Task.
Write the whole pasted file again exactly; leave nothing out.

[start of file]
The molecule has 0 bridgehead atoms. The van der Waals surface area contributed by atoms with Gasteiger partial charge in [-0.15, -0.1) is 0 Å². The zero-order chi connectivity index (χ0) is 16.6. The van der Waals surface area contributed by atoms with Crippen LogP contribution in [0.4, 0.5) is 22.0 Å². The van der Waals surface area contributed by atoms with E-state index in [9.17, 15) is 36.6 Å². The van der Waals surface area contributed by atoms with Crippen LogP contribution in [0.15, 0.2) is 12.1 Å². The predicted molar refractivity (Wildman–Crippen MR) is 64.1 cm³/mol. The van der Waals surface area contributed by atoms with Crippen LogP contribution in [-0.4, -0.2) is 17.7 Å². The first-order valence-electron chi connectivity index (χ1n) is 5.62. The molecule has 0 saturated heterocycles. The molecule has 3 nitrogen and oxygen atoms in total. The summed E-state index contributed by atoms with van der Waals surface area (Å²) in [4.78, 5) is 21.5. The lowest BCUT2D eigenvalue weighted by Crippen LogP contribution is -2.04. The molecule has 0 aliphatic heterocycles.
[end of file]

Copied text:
The molecule has 0 bridgehead atoms. The van der Waals surface area contributed by atoms with Gasteiger partial charge in [-0.15, -0.1) is 0 Å². The zero-order chi connectivity index (χ0) is 16.6. The van der Waals surface area contributed by atoms with Crippen LogP contribution in [0.4, 0.5) is 22.0 Å². The van der Waals surface area contributed by atoms with E-state index in [9.17, 15) is 36.6 Å². The van der Waals surface area contributed by atoms with Crippen LogP contribution in [0.15, 0.2) is 12.1 Å². The predicted molar refractivity (Wildman–Crippen MR) is 64.1 cm³/mol. The van der Waals surface area contributed by atoms with Crippen LogP contribution in [-0.4, -0.2) is 17.7 Å². The first-order valence-electron chi connectivity index (χ1n) is 5.62. The molecule has 0 saturated heterocycles. The molecule has 3 nitrogen and oxygen atoms in total. The summed E-state index contributed by atoms with van der Waals surface area (Å²) in [4.78, 5) is 21.5. The lowest BCUT2D eigenvalue weighted by Crippen LogP contribution is -2.04. The molecule has 0 aliphatic heterocycles.